of plebeian malignity; I do not say that we shall shrink from the accusation, is loudly avowed by | leave him nothing ; the cause that I desend JUNIUS, the writer to whom his party owes much scorns the help of falsehood; but if we leave of its pride, and some of its popularity. Of Ju- him only his merit, what will be his praise ? Nius it can not be said, as of Ulysses, that he
| It is not by his liveliness of imagery, his pun. scatters ambiguous expressions among the vul- gency of periods, or his fertility of allusion, that gar :4 for he cries havoc without reserve, and en- he detains the cits of London and the boors of deavors to let slip the dogs of foreign and of Middlesex. Of style and sentiment they take no civil war, ignorant whither they are going, and cognizance. They admire him for virtues like careless what may be their prey.5 Junius has
their own, for contempt of order and violence sometimes made his satire felt; but let not in
of outrage, for rage of defamation and audacity judicious admiration mistake the venom of the of falsehood. The supporters of the Bill of shaft for the vigor of the blow. He has some. | Rights feel no niceties of composition nor dextimes sported with lucky malice; but to him terities of sophistry; their faculties are better that knows his company, it is not hard to be sar- proportioned to the bawl of Bellas or barbarity castic in a mask. While he walks like Jack the of Beckford; but they are told that Junius is on Giant Killer in a coat of darkness, he may do their side, and they are therefore sure that Jumuch mischief with little strength. Novelty Nius is infallible. Those who know not whither captivates the superficial and thoughtless ; ve- he would lead them, resolve to follow him; and hemence delights the discontented and turbulent. those who can not find his meaning, hope he He that contradicts acknowledged truth will al. | means rebellion. ways have an audience; he that vilifies estab- Junius is an unusual phenomena, on which lished authority will always find abettors. some have gazed with wonder, and some with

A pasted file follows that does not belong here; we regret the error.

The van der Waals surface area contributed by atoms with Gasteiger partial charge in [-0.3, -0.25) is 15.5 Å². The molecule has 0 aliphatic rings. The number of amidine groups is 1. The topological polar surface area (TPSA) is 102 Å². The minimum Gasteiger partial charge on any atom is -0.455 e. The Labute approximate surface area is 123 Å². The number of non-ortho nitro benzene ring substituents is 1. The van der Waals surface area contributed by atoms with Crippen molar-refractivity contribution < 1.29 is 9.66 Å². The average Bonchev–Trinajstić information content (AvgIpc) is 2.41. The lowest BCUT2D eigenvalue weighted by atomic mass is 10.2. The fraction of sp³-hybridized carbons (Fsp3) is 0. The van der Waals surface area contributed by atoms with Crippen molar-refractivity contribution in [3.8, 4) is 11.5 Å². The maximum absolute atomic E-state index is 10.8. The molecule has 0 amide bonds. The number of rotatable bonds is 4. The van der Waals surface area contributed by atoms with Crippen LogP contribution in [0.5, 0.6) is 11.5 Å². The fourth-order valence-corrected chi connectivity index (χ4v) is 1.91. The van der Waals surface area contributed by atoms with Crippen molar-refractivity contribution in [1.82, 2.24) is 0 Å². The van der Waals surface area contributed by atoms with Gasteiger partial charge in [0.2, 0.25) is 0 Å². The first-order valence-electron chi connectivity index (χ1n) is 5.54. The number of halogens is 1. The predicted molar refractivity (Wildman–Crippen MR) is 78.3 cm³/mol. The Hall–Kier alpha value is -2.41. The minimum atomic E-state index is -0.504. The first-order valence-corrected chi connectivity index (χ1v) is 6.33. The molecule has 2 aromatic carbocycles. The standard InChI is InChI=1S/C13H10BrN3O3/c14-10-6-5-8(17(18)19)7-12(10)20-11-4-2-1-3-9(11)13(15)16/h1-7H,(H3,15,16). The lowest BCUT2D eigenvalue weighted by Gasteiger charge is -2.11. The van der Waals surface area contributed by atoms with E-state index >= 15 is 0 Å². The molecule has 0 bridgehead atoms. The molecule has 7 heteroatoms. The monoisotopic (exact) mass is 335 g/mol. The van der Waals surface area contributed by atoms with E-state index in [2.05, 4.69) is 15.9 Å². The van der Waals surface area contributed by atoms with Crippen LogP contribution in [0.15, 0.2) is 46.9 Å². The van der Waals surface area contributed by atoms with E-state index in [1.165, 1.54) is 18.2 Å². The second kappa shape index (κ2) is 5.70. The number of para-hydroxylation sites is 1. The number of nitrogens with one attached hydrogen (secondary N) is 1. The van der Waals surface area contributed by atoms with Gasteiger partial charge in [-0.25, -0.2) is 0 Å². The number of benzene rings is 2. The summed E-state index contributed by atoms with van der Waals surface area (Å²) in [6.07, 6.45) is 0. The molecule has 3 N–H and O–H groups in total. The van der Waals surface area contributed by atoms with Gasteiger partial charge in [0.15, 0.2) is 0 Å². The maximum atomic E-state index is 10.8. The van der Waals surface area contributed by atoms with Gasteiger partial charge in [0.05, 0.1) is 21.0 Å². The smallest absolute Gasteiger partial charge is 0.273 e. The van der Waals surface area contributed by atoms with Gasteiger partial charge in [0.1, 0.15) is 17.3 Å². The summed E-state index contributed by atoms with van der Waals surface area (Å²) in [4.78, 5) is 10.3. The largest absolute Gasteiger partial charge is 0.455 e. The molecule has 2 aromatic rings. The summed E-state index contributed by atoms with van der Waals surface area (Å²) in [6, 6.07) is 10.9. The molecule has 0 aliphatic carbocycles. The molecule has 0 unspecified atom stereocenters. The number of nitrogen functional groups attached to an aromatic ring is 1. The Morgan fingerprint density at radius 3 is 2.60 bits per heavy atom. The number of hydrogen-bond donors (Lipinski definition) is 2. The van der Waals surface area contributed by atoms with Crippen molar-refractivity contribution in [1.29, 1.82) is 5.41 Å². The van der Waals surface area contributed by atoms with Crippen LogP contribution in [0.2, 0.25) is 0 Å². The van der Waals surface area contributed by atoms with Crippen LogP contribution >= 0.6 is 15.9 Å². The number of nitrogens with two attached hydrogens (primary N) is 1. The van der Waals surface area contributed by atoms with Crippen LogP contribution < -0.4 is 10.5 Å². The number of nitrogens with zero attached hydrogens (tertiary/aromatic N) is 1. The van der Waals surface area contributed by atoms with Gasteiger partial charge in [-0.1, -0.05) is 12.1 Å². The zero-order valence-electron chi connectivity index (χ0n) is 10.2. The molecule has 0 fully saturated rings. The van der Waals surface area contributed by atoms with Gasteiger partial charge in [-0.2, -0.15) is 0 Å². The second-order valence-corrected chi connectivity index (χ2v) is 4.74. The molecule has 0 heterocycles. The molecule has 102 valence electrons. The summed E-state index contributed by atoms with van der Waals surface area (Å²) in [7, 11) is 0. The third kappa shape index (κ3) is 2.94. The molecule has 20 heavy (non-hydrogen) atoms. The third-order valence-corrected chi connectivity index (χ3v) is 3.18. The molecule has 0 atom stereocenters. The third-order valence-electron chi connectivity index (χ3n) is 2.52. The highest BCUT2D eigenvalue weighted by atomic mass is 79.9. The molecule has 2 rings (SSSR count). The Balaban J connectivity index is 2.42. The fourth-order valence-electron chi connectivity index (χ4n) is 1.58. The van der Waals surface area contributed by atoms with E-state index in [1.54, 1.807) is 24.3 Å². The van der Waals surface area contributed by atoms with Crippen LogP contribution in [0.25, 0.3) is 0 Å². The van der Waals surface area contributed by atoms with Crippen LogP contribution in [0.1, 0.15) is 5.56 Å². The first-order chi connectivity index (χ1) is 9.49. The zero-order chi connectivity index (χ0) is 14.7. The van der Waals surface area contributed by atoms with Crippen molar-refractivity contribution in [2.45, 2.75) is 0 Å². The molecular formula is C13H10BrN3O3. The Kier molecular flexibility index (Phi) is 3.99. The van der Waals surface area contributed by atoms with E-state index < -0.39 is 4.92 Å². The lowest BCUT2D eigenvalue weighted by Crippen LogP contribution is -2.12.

JUNIUS burst into notice with a blaze of im. terror; but wonder and terror are transitory paspudence which has rarely glared upon the world sions. He will soon be more closely viewed or before, and drew the rabble after him as a mon
more attentively examined, and what folly has ster makes a show. When he had once pro
taken for a comet, that from its flaming hair ided for his safety by impenetrable secrecy, he shook pestilence and war, inquiry will find to be had nothing to combat but truth and justice, en only a meteor formed by the vapors of putrefyemies whom he knows to be feeble in the dark. ing democracy, and kindled into flame by the Being then at liberty to indulge himself in all effervescence of interest struggling with convicthe immunities of invisibility-out of the reach tion, which, after having plunged its followers in of danger, he has been bold; out of the reach of a bog, will leave us inquiring why we regardshame, he has been confident. As a rhetorician,
Yet, though I can not think the style of JuFrom a pamphlet on the seizure of the Falkland Islands, published in 1771.
nius secure from criticism—though his expres
sions are often trite, and his periods feeble--I Hinc semper Ulysses Criminibus terrere novis ; hinc spargere voces
should never have stationed him where he has In vulgum ambiguas.- Virgil, Æneid, ii., 97.
placed himself, had I not rated him by his mors And Cesar's spirit, ranging for revenge,
als rather than his faculties. “What,” says With Até by bis side, come hot from hell,
Pope, "must be the priest, where the monkey is Shall in these confines, with a monarch's voice, a god ?” What must be the drudge of a party, Cry Havoc, and let slip the dogs of war.
of which the heads are Wilkes and Crosby, Saw. Shakspeare's Julius Cesar, Act iii., Sc. ii. I bridge and Townsend ?